2. “Category” retailers
Category retailers make up most of the online market and focus on one category (or a few related categories). Their challenge is that Amazon will likely match their range but also offer consumers consolidated delivery with the rest of their shopping. If I currently buy groceries from Woolworths Online and clothes from The Iconic through two separate deliveries, then Amazon can make my life simpler by delivering everything in one go. In the long-term, my prediction is that these retailers will either need to become niche players, so they are not competing directly with Amazon, or partner with other retailers to offer a consolidated delivery option.

3. “Everything” retailers
The everything retailers are at greatest risk but also have the greatest opportunity. The risk will eventuate if their business model stays unchanged because Amazon will provide a superior offer – a similar range but ordered and delivered together.

The opportunity comes if these players can find a way to consolidate fulfilment. eBay is the longest-standing member of this camp, and will find it challenging to shift to consolidated fulfilment. Some others have more flexibility:
  • Catch Group is enjoying fantastic success with its new marketplace and already possesses Australia’s most sophisticated pick and pack operation.
  • Shipster, Australia Post’s innovative multi-retailer subscription service, could offer an alternative to Amazon Prime, if it can transition to shared fulfilment.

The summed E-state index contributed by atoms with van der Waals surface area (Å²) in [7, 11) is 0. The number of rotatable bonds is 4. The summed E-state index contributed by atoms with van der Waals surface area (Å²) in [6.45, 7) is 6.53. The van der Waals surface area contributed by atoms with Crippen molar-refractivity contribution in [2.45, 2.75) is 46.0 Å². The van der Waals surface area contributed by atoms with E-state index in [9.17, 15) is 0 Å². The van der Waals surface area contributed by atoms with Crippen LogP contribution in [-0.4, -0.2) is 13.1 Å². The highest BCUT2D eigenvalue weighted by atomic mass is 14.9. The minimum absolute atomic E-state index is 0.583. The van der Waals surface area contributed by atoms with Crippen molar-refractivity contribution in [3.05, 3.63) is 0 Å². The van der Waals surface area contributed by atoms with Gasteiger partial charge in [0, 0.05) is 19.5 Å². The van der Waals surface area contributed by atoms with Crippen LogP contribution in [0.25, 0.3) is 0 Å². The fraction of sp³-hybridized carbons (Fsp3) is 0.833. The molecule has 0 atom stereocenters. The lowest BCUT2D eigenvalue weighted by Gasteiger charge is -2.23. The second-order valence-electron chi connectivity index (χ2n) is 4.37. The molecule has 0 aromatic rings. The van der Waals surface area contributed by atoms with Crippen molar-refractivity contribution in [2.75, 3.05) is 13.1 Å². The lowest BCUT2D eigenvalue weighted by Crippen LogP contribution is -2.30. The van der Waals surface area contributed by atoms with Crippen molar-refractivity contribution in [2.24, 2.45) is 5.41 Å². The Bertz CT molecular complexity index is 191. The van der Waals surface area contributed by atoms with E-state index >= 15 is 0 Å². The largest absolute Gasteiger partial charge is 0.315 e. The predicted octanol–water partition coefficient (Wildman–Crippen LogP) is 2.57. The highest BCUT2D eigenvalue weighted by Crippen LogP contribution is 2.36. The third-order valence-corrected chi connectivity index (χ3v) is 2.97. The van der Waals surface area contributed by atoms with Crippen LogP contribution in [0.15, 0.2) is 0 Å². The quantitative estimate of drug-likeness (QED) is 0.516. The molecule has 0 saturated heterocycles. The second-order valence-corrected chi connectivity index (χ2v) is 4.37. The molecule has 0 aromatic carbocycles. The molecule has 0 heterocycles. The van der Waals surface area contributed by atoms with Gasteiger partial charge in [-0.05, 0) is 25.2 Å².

• Wesfarmers and Woolworths could match Amazon’s range across their portfolio of brands. The big challenge will be shifting their business model (and culture) to enable collaboration.
Within a few years Amazon in Australia will have a much stronger hand than most Australian online retailers, if the latter have not found a way to consolidate deliveries and extend their range. We see from recent moves by Catch, Shipster, and new developments in Wesfarmers’ and Woolworths’ brands, that some of Amazon’s Australian competitors are now moving in the right direction.

For leaders keen to truly understand Amazon and its likely impact, check out my one-day workshop Are you ready for Amazon? We have public workshops coming up in Melbourne on 5th December and Sydney on 6th December and I also offer in-house workshops and executive briefings for teams. Find more information on my website.

Guest Blog Written By:

Jonathan Reeve is a speaker, author and adviser. He is passionate about helping retailers to build profitable, stress-free, online operations.

Jonathan has worked in retail businesses in the United Kingdom, United States and Australia for over fifteen years. He was part of the team that developed the operating model for Tesco.com, a global pioneer of online grocery retail. Jonathan’s perspective is unique: he has both developed online retail strategy and led the frontline teams that deliver the service to customers. Jonathan has also worked in store retail and was the store manager of a large Tesco supermarket in London.